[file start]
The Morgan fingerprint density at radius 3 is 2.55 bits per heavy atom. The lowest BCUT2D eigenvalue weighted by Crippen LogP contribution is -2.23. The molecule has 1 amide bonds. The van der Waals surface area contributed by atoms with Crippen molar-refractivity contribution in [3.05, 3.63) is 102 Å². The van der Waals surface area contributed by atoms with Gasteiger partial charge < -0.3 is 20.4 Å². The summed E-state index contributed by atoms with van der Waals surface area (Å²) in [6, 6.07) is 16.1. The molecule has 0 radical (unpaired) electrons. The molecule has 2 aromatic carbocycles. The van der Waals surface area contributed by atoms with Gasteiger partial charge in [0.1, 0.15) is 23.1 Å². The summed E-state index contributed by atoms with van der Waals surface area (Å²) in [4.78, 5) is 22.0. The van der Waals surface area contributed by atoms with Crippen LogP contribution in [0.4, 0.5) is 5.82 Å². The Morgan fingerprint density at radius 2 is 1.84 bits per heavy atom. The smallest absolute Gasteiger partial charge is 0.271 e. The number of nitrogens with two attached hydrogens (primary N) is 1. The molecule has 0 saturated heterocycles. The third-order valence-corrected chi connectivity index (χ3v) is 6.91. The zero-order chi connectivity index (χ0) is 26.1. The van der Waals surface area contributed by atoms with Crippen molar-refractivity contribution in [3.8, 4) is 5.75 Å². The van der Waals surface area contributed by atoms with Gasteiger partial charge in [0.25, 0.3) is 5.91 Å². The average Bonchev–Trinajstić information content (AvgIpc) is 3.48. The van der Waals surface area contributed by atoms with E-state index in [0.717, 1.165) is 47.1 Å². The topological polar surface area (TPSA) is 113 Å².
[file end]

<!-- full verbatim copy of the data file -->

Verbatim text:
The Morgan fingerprint density at radius 3 is 2.55 bits per heavy atom. The lowest BCUT2D eigenvalue weighted by Crippen LogP contribution is -2.23. The molecule has 1 amide bonds. The van der Waals surface area contributed by atoms with Crippen molar-refractivity contribution in [3.05, 3.63) is 102 Å². The van der Waals surface area contributed by atoms with Gasteiger partial charge < -0.3 is 20.4 Å². The summed E-state index contributed by atoms with van der Waals surface area (Å²) in [6, 6.07) is 16.1. The molecule has 0 radical (unpaired) electrons. The molecule has 2 aromatic carbocycles. The van der Waals surface area contributed by atoms with Gasteiger partial charge in [0.1, 0.15) is 23.1 Å². The summed E-state index contributed by atoms with van der Waals surface area (Å²) in [4.78, 5) is 22.0. The van der Waals surface area contributed by atoms with Crippen LogP contribution in [0.4, 0.5) is 5.82 Å². The Morgan fingerprint density at radius 2 is 1.84 bits per heavy atom. The smallest absolute Gasteiger partial charge is 0.271 e. The number of nitrogens with two attached hydrogens (primary N) is 1. The molecule has 0 saturated heterocycles. The third-order valence-corrected chi connectivity index (χ3v) is 6.91. The zero-order chi connectivity index (χ0) is 26.1. The van der Waals surface area contributed by atoms with Crippen molar-refractivity contribution in [3.8, 4) is 5.75 Å². The van der Waals surface area contributed by atoms with Gasteiger partial charge in [0.25, 0.3) is 5.91 Å². The average Bonchev–Trinajstić information content (AvgIpc) is 3.48. The van der Waals surface area contributed by atoms with E-state index in [0.717, 1.165) is 47.1 Å². The topological polar surface area (TPSA) is 113 Å².